Modeling of Electrical Cable Failure in a Dynamic Assessment of Fire Risk
Fires at a nuclear power plant are a safety concern because of their potential to defeat the redundant safety features that provide a high level of assurance of the ability to safely shutdown the plant. One of the added complexities of providing protection against fires is the need to determine the likelihood of electrical cable failure which can lead to the loss of the ability to control or spurious actuation of equipment that is required for safe shutdown.
A number of plants are now transitioning from their deterministic fire protection programs to a risk-informed, performance based fire protection program according to the requirements of National Fire Protection Association 805. Within a risk-informed framework, credit can be taken for the analysis of fire progression within a fire zone that was not permissible within the deterministic framework of an Appendix R safe shutdown analysis. To perform the analyses required for the transition, plants need to be able to demonstrate with some level of assurance that cables related to safe shutdown equipment will not be compromised during postulated fire scenarios.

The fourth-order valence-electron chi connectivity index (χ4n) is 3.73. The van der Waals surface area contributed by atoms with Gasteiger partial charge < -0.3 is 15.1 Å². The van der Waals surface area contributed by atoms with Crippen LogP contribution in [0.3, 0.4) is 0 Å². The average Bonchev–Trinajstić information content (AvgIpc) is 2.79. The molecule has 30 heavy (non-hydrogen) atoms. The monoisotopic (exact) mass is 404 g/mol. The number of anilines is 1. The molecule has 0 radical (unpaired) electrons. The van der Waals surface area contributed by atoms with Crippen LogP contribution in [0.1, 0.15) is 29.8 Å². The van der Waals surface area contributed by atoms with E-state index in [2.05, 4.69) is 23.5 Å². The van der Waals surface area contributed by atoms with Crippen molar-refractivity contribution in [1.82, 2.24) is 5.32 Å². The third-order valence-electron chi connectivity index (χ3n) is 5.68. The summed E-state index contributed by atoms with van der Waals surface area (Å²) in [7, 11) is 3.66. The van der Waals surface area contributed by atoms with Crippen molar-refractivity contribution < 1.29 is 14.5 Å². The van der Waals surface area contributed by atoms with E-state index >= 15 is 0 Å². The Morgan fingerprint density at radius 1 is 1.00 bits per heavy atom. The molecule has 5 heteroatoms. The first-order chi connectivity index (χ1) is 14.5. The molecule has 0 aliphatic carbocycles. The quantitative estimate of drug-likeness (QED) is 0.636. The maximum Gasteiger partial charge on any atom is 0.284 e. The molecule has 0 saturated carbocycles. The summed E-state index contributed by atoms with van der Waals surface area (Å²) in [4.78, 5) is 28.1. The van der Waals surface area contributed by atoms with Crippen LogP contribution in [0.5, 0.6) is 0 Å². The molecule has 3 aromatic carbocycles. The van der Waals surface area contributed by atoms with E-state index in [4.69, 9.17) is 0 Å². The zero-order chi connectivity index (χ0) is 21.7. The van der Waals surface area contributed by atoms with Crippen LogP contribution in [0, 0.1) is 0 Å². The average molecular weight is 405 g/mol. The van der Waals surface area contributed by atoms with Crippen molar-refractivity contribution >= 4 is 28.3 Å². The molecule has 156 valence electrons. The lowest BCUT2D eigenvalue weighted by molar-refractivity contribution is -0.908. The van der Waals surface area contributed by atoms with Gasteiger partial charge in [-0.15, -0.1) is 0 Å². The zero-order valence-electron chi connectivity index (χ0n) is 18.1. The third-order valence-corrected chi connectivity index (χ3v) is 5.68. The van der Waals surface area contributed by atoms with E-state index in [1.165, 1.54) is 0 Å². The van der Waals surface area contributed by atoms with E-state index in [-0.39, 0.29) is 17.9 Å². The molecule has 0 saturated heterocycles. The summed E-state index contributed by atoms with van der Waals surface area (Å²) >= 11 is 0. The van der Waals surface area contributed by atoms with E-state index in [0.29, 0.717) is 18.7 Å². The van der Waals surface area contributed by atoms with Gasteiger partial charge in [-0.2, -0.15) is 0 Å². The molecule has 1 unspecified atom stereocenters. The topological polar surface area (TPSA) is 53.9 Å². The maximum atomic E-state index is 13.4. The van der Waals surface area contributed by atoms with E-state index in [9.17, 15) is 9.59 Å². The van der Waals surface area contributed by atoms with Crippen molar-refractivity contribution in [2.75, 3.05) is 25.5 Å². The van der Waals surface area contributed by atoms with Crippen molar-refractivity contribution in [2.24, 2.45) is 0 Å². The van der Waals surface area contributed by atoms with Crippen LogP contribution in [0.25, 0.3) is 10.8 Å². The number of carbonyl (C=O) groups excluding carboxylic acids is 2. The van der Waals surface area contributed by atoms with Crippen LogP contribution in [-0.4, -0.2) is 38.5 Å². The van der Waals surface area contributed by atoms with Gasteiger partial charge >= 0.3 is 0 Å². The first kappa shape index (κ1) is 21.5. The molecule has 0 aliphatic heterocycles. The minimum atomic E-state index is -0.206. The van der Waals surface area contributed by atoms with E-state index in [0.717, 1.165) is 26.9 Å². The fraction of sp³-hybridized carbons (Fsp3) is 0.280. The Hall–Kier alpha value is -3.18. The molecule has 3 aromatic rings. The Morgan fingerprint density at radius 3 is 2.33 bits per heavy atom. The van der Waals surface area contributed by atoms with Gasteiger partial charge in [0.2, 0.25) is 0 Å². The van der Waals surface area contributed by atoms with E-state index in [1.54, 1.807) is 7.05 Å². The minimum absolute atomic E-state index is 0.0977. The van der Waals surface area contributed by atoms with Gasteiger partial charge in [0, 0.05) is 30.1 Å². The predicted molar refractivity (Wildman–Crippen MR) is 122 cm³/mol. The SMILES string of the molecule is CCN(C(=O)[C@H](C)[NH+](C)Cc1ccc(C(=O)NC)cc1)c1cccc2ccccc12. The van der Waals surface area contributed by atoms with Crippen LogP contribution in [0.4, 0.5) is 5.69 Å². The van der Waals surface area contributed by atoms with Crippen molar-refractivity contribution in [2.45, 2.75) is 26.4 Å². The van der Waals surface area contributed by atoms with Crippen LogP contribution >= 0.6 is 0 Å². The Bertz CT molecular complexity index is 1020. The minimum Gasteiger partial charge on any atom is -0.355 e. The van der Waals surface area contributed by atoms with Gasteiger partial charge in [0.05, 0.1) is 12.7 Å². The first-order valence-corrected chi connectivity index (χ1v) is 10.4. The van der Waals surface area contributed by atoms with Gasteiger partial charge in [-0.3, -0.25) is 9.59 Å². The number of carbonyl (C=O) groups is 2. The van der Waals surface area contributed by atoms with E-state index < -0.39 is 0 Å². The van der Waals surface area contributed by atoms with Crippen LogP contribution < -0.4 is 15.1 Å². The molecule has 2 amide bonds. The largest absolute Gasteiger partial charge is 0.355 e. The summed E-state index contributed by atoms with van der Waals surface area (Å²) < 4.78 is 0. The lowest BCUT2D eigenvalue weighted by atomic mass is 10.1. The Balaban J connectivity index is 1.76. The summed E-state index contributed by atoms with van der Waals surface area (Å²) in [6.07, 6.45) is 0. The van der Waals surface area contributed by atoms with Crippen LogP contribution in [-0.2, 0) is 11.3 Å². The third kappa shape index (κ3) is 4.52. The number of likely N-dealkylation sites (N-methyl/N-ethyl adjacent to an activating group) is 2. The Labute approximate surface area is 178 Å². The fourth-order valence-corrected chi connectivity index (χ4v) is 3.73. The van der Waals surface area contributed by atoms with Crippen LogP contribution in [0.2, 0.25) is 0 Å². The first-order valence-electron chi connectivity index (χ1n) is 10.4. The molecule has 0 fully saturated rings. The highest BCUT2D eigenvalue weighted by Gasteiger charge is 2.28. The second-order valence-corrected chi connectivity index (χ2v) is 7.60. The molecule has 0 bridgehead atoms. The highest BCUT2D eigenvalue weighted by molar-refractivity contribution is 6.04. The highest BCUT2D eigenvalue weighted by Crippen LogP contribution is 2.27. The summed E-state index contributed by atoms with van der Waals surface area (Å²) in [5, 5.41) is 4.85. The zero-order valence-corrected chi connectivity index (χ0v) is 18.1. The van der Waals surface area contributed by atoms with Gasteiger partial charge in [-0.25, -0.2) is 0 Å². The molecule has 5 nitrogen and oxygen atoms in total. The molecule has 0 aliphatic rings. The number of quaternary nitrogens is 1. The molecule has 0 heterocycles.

This research contains the development of new cable failure models (of similar complexity to existing cable failure models) that have the potential to more accurately predict electrical cable failure in common cable bundle configurations. Methods to determine the thermal properties of the new models from empirical data are presented along with comparisons between the new models and existing techniques used in the nuclear industry today. A dynamic event tree methodology is also presented which allows for the proper treatment of uncertainties associated with fire brigade intervention and its effects on cable failure analysis.
Finally, a shielding analysis is performed utilizing FDS (a computational fluid dynamics fire progression code) to determine the effects on the temperature response of a cable bundle that is shielded from a fire source by an intervening object such as another cable tray.